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2.
Adv Anat Pathol ; 28(4): 179-195, 2021 Jul 01.
Artigo em Inglês | MEDLINE | ID: mdl-34128483

RESUMO

The Genitourinary Pathology Society (GUPS) undertook a critical review of the recent advances in bladder neoplasia with a focus on issues relevant to the practicing surgical pathologist for the understanding and effective reporting of bladder cancer, emphasizing particularly on the newly accumulated evidence post-2016 World Health Organization (WHO) classification. The work is presented in 2 manuscripts. Here, in the first, we revisit the nomenclature and classification system used for grading flat and papillary urothelial lesions centering on clinical relevance, and on dilemmas related to application in routine reporting. As patients of noninvasive bladder cancer frequently undergo cystoscopy and biopsy in their typically prolonged clinical course and for surveillance of disease, we discuss morphologies presented in these scenarios which may not have readily applicable diagnostic terms in the WHO classification. The topic of inverted patterns in urothelial neoplasia, particularly when prominent or exclusive, and beyond inverted papilloma has not been addressed formally in the WHO classification. Herein we provide a through review and suggest guidelines for when and how to report such lesions. In promulgating these GUPS recommendations, we aim to provide clarity on the clinical application of these not so uncommon diagnostically challenging situations encountered in routine practice, while also importantly advocating consistent terminology which would inform future work.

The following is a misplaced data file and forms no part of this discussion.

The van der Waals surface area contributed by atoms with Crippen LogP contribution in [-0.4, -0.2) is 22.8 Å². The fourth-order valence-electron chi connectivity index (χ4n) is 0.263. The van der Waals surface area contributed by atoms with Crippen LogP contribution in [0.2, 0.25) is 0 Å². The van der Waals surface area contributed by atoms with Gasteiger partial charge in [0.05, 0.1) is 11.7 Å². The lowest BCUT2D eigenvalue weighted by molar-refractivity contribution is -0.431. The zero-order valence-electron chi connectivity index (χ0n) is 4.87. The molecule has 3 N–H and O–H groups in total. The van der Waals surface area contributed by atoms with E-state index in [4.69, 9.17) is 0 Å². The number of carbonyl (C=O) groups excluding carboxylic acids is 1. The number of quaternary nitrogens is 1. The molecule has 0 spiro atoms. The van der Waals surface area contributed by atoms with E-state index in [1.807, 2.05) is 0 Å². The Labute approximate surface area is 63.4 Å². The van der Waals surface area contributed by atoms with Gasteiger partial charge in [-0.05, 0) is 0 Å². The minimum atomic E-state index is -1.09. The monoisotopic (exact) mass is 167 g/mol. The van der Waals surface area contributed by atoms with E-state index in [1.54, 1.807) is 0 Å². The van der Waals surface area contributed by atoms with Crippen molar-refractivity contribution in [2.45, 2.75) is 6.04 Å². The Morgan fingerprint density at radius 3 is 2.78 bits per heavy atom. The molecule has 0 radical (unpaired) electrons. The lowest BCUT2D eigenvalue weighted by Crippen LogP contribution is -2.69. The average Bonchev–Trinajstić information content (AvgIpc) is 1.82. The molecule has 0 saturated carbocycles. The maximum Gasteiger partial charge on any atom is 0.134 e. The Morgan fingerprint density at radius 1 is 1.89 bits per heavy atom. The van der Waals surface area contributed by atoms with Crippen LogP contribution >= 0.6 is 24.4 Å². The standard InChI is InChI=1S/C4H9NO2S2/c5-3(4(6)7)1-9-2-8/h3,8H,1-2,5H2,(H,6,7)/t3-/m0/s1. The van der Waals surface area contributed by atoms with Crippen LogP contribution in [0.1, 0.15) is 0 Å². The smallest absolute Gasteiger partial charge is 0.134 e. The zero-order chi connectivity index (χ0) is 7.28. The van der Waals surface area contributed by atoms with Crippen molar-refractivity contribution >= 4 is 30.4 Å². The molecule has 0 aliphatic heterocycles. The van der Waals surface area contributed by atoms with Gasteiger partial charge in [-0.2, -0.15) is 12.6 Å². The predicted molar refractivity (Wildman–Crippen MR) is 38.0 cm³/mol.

Assuntos
Carcinoma Papilar/patologia , Carcinoma de Células de Transição/patologia , Neoplasias Urológicas/patologia , Humanos , Gradação de Tumores , Urotélio/patologia
3.
Adv Anat Pathol ; 28(4): 196-208, 2021 07 01.
Artigo em Inglês | MEDLINE | ID: mdl-34128484

RESUMO

The Genitourinary Pathology Society (GUPS) undertook a critical review of the recent advances in bladder cancer focusing on important topics of high interest for the practicing surgical pathologist and urologist. This review represents the second of 2 manuscripts ensuing from this effort. Herein, we address the effective reporting of bladder cancer, focusing particularly on newly published data since the last 2016 World Health Organization (WHO) classification. In addition, this review focuses on the importance of reporting bladder cancer with divergent differentiation and variant (subtypes of urothelial carcinoma) histologies and the potential impact on patient care. We provide new recommendations for reporting pT1 staging in diagnostic pathology. Furthermore, we explore molecular evolution and classification, emphasizing aspects that impact the understanding of important concepts relevant to reporting and management of patients.